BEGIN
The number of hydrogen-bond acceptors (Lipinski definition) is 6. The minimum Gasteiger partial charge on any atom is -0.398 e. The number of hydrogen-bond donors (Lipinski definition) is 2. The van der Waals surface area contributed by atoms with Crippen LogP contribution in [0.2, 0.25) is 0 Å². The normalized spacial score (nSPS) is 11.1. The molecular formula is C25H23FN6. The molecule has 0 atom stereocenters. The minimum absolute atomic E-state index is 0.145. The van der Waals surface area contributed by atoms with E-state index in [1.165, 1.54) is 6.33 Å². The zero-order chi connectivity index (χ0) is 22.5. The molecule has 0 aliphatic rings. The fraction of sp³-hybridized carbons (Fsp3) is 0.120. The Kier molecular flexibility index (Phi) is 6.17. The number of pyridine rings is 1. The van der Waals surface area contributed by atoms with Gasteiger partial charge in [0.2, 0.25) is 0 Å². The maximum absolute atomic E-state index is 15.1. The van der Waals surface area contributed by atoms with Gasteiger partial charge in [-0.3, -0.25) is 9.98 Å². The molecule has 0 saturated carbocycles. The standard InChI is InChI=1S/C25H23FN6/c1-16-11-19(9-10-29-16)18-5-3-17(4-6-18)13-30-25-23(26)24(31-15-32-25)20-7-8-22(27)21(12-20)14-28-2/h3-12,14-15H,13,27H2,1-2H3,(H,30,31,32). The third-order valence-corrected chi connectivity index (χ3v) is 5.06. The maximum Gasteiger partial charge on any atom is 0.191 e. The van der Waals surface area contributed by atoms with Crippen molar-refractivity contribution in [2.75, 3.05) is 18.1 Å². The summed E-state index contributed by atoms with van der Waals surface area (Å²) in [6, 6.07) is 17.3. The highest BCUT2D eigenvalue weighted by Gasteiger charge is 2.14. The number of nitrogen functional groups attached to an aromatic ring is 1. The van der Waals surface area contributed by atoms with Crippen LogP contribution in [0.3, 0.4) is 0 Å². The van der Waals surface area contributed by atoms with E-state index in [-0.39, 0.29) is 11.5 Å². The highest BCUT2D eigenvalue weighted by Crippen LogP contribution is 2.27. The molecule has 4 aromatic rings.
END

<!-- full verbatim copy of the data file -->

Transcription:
The number of hydrogen-bond acceptors (Lipinski definition) is 6. The minimum Gasteiger partial charge on any atom is -0.398 e. The number of hydrogen-bond donors (Lipinski definition) is 2. The van der Waals surface area contributed by atoms with Crippen LogP contribution in [0.2, 0.25) is 0 Å². The normalized spacial score (nSPS) is 11.1. The molecular formula is C25H23FN6. The molecule has 0 atom stereocenters. The minimum absolute atomic E-state index is 0.145. The van der Waals surface area contributed by atoms with E-state index in [1.165, 1.54) is 6.33 Å². The zero-order chi connectivity index (χ0) is 22.5. The molecule has 0 aliphatic rings. The fraction of sp³-hybridized carbons (Fsp3) is 0.120. The Kier molecular flexibility index (Phi) is 6.17. The number of pyridine rings is 1. The van der Waals surface area contributed by atoms with Gasteiger partial charge in [0.2, 0.25) is 0 Å². The maximum absolute atomic E-state index is 15.1. The van der Waals surface area contributed by atoms with Gasteiger partial charge in [-0.3, -0.25) is 9.98 Å². The molecule has 0 saturated carbocycles. The standard InChI is InChI=1S/C25H23FN6/c1-16-11-19(9-10-29-16)18-5-3-17(4-6-18)13-30-25-23(26)24(31-15-32-25)20-7-8-22(27)21(12-20)14-28-2/h3-12,14-15H,13,27H2,1-2H3,(H,30,31,32). The third-order valence-corrected chi connectivity index (χ3v) is 5.06. The maximum Gasteiger partial charge on any atom is 0.191 e. The van der Waals surface area contributed by atoms with Crippen molar-refractivity contribution in [2.75, 3.05) is 18.1 Å². The summed E-state index contributed by atoms with van der Waals surface area (Å²) in [6, 6.07) is 17.3. The highest BCUT2D eigenvalue weighted by Gasteiger charge is 2.14. The number of nitrogen functional groups attached to an aromatic ring is 1. The van der Waals surface area contributed by atoms with Crippen LogP contribution in [0.3, 0.4) is 0 Å². The van der Waals surface area contributed by atoms with E-state index in [-0.39, 0.29) is 11.5 Å². The highest BCUT2D eigenvalue weighted by Crippen LogP contribution is 2.27. The molecule has 4 aromatic rings.